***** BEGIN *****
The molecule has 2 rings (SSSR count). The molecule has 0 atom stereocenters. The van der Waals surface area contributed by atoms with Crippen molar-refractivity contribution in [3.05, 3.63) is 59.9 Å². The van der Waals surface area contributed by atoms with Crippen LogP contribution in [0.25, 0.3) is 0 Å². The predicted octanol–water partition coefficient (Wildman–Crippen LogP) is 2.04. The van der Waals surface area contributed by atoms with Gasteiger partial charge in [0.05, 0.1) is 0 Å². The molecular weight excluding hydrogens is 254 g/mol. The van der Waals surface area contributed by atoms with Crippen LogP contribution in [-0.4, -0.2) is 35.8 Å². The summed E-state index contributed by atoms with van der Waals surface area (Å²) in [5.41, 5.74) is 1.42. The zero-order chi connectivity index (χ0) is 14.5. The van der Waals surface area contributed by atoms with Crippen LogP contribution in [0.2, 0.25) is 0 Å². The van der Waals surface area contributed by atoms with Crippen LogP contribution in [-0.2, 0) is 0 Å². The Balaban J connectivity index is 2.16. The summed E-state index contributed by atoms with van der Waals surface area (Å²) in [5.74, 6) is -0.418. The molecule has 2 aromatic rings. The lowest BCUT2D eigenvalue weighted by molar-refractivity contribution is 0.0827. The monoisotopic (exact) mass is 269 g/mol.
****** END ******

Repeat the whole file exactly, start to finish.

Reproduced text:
The molecule has 2 rings (SSSR count). The molecule has 0 atom stereocenters. The van der Waals surface area contributed by atoms with Crippen molar-refractivity contribution in [3.05, 3.63) is 59.9 Å². The van der Waals surface area contributed by atoms with Crippen LogP contribution in [0.25, 0.3) is 0 Å². The predicted octanol–water partition coefficient (Wildman–Crippen LogP) is 2.04. The van der Waals surface area contributed by atoms with Gasteiger partial charge in [0.05, 0.1) is 0 Å². The molecular weight excluding hydrogens is 254 g/mol. The van der Waals surface area contributed by atoms with Crippen LogP contribution in [-0.4, -0.2) is 35.8 Å². The summed E-state index contributed by atoms with van der Waals surface area (Å²) in [5.41, 5.74) is 1.42. The zero-order chi connectivity index (χ0) is 14.5. The van der Waals surface area contributed by atoms with Crippen LogP contribution in [0.2, 0.25) is 0 Å². The van der Waals surface area contributed by atoms with Crippen LogP contribution in [-0.2, 0) is 0 Å². The Balaban J connectivity index is 2.16. The summed E-state index contributed by atoms with van der Waals surface area (Å²) in [5.74, 6) is -0.418. The molecule has 2 aromatic rings. The lowest BCUT2D eigenvalue weighted by molar-refractivity contribution is 0.0827. The monoisotopic (exact) mass is 269 g/mol.